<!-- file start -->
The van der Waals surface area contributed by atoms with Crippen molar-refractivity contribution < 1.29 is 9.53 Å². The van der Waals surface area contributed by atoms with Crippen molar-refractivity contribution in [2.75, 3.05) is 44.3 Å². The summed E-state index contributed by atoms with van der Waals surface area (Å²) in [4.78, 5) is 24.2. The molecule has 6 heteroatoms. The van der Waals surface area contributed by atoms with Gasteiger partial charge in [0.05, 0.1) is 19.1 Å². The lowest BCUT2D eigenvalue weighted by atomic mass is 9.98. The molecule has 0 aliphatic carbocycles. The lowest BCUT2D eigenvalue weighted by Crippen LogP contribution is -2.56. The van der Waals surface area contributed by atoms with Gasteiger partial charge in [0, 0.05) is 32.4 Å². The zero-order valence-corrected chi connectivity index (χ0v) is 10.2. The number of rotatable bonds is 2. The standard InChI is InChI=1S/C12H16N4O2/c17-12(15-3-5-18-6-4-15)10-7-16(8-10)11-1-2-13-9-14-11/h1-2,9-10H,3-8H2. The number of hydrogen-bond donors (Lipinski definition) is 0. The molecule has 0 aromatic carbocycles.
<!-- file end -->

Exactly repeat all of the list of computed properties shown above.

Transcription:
The van der Waals surface area contributed by atoms with Crippen molar-refractivity contribution < 1.29 is 9.53 Å². The van der Waals surface area contributed by atoms with Crippen molar-refractivity contribution in [2.75, 3.05) is 44.3 Å². The summed E-state index contributed by atoms with van der Waals surface area (Å²) in [4.78, 5) is 24.2. The molecule has 6 heteroatoms. The van der Waals surface area contributed by atoms with Gasteiger partial charge in [0.05, 0.1) is 19.1 Å². The lowest BCUT2D eigenvalue weighted by atomic mass is 9.98. The molecule has 0 aliphatic carbocycles. The lowest BCUT2D eigenvalue weighted by Crippen LogP contribution is -2.56. The van der Waals surface area contributed by atoms with Gasteiger partial charge in [0, 0.05) is 32.4 Å². The zero-order valence-corrected chi connectivity index (χ0v) is 10.2. The number of rotatable bonds is 2. The standard InChI is InChI=1S/C12H16N4O2/c17-12(15-3-5-18-6-4-15)10-7-16(8-10)11-1-2-13-9-14-11/h1-2,9-10H,3-8H2. The number of hydrogen-bond donors (Lipinski definition) is 0. The molecule has 0 aromatic carbocycles.